The main thing, I reckon, is not to worry about it too much. The bed is warm at 4.30 in the morning and the darkness is all-enveloping.

And Bob Dylan’s lyrics are not the worst thing to bounce around in your head. 

Words are Pouring Out

And when I finish one writing thing, I get to start the next and that’s often a great relief.

That 'next thing' has been crashing around in the old head for a while now, generally demanding attention. Suggesting little snippets of insight, dangling a tantalising notion or two, but mostly generating a measure of unease. Will I be able to write that thing, when the time comes? How on earth will it all fall together into some coherent shape?

It’s something of a relief, then, to finally get to the moment when the next thing can be started. It’s also a relief, almost physical, when the words come pouring out. It’s very much like drinking pints of water and not being allowed to go to the toilet for a while. The well of small ideas has been visited and visited but no relief has been granted. So, yeah, words tend to come pouring out.

And a measure of order too. That’s the most surprising thing. While the mind has been assembling various component parts, and the brain has been worrying about how it might all screw together, the subconscious must have been tinkering away too. When the physical writing starts, I often find that decisions have already been made, decisions I really knew very little about. An order is rapidly achieved and the words come pouring out. It’s a halcyon moment.

And how crucial it is to not stop and think too hard about what is pouring out. Not now. Let it flow, baby, just let it flow. It’s a time for forgiveness of all things. A time for doing anything and saying anything, just so long as the flow keeps coming. Drain the brain. Get it on to that page at all costs.

And the stuff that comes out can be quite emotion-bringing and visceral. Just yesterday, as I was typing the flow of uncorked words, the damn stuff was making me nervous just because the set up was quite an edgy one. I was worried how it would all turn out and who would get hurt and would they be okay after. Actually really worried. I raced through the scene with my pecking fingers, trying to arrive at a place of some resolution where I could breathe a bit again. It was odd.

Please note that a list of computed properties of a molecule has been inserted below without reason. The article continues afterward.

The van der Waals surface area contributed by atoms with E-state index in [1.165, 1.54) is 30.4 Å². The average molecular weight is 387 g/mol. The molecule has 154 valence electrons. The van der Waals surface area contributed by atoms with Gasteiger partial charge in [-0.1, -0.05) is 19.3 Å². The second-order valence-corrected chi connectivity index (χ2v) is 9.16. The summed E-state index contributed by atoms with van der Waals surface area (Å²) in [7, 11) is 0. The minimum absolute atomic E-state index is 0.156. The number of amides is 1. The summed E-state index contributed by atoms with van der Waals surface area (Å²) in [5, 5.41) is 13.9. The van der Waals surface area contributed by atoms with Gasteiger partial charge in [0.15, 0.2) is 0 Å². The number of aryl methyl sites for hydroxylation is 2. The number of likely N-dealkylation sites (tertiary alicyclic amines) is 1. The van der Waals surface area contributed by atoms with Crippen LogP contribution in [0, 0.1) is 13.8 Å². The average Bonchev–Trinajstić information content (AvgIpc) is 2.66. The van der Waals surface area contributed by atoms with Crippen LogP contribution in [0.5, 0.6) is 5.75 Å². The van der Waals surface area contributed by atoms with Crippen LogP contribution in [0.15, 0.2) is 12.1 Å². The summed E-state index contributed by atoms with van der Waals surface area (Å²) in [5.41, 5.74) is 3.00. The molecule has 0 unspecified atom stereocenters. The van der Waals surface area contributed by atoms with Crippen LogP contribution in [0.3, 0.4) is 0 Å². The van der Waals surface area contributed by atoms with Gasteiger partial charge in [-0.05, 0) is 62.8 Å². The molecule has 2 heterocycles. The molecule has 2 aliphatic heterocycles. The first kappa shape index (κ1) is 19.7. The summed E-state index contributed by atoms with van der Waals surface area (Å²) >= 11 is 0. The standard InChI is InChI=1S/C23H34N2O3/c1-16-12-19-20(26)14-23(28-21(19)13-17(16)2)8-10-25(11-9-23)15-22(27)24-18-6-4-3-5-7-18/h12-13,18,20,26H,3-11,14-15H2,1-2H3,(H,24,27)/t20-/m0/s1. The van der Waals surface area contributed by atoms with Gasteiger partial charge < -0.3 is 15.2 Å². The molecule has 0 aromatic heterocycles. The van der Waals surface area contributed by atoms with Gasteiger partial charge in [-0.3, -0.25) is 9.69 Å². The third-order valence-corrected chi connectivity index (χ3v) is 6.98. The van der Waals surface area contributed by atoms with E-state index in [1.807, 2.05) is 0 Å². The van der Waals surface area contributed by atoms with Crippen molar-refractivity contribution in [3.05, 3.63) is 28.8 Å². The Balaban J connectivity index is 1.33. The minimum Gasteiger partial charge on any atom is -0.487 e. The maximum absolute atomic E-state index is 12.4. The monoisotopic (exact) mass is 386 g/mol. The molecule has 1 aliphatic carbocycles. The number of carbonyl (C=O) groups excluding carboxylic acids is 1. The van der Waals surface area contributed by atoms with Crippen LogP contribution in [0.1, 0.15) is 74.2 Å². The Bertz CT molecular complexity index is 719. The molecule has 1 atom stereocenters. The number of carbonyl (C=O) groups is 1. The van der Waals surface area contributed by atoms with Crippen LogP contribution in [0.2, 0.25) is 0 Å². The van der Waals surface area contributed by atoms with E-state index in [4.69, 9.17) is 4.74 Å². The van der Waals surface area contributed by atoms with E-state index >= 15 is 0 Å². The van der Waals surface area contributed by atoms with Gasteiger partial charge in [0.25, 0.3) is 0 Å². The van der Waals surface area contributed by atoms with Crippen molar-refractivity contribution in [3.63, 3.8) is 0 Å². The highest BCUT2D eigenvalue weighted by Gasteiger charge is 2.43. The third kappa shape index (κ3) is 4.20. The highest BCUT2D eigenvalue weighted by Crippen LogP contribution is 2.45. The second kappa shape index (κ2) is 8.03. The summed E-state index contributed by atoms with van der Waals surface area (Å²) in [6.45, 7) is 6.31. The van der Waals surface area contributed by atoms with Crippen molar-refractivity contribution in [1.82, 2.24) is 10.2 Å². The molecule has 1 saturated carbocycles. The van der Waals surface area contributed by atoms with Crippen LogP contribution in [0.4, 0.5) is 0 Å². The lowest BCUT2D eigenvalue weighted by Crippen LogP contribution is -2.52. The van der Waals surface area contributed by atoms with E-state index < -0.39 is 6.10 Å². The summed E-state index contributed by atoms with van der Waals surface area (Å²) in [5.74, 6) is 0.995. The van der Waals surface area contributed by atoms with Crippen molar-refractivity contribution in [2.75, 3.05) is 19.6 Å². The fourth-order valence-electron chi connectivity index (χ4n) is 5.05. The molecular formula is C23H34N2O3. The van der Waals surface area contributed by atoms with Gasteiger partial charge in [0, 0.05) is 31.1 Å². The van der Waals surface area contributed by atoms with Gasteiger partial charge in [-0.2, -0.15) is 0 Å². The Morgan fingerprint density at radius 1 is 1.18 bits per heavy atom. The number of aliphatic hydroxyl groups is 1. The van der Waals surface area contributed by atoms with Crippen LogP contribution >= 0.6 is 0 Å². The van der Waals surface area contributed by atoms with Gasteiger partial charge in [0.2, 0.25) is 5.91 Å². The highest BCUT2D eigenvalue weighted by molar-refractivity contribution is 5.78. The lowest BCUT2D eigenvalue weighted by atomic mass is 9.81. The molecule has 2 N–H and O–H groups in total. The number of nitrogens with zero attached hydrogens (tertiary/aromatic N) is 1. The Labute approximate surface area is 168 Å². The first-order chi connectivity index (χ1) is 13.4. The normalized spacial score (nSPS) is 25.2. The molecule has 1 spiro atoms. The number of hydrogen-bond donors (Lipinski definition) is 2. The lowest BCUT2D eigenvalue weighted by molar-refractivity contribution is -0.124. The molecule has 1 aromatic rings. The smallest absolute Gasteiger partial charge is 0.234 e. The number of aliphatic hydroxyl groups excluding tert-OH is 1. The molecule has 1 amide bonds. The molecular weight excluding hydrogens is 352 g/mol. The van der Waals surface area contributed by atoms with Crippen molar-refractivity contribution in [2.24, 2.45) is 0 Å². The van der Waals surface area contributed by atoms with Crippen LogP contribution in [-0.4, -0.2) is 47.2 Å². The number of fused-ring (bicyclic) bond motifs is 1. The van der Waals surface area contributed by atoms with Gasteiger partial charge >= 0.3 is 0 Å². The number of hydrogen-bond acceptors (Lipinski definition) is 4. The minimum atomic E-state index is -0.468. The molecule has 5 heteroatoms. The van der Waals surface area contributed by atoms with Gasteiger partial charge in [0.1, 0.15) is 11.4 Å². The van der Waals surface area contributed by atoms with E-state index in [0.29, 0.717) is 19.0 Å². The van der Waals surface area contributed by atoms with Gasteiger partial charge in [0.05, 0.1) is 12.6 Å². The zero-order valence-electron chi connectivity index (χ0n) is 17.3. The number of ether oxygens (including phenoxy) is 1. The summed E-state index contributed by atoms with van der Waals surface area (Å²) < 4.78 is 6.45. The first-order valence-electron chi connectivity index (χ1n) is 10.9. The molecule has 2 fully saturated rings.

And today, the flow will continue. I can feel it clearly in my fingertips and in the base of my skull. These words I’m typing right now are not the words I should be typing. The right words are crashing around and tickling and struggling to get the hell out. So stop, Ken, stop. Go and write the right stuff and stop this dicking around.

In a minute. In a minute.

Just one more thing and, as Hamlet said, “Meet it is I set it down.” What was it again? It's difficult to focus. Those other words are making a lot of noise and turning my head.

The flow…

The flow…

The mistake so many people make…

Ah, yes, that’s it.

It’s so easy to fall in love with the product of the flow. A large beaker full of stuff that came out so gushingly and even assembled itself in ways that were surprising and new. How could it not be wondrous? How could it not be the best?

Of course we all know it isn’t wondrous. It isn’t the best, not to anyone but you at least. We all know that first drafts are shit and that the good work is now only beginning. A block of wood has been created from nothing, as if by magic, but now it needs to be carved and sculpted and shaped into something a bit fine.

We all know it.

But, man, how we forget it.

We are charmed, bewitched by our tall beaker full of product. See how it gleams in the pale moonlight. We take it door to door and show it to our friends and they (being our good friends) confirm for us that it is indeed wondrous and we are indeed magnificent human beings for creating it. We smile and bask in the reflected light from the jar while, inside, our friends secretly shrug and shiver. For all they can really see is a big jar of piss.

And so, on with the flow. Long may it continue, long may it go.

Just don’t fall in love with it, Ken. Not this time. This time, remember that there is still much work to do after the flow has stopped.

And, oh, what's that? In the back of my head tickling gently?

Damned if it isn't the thing after this one.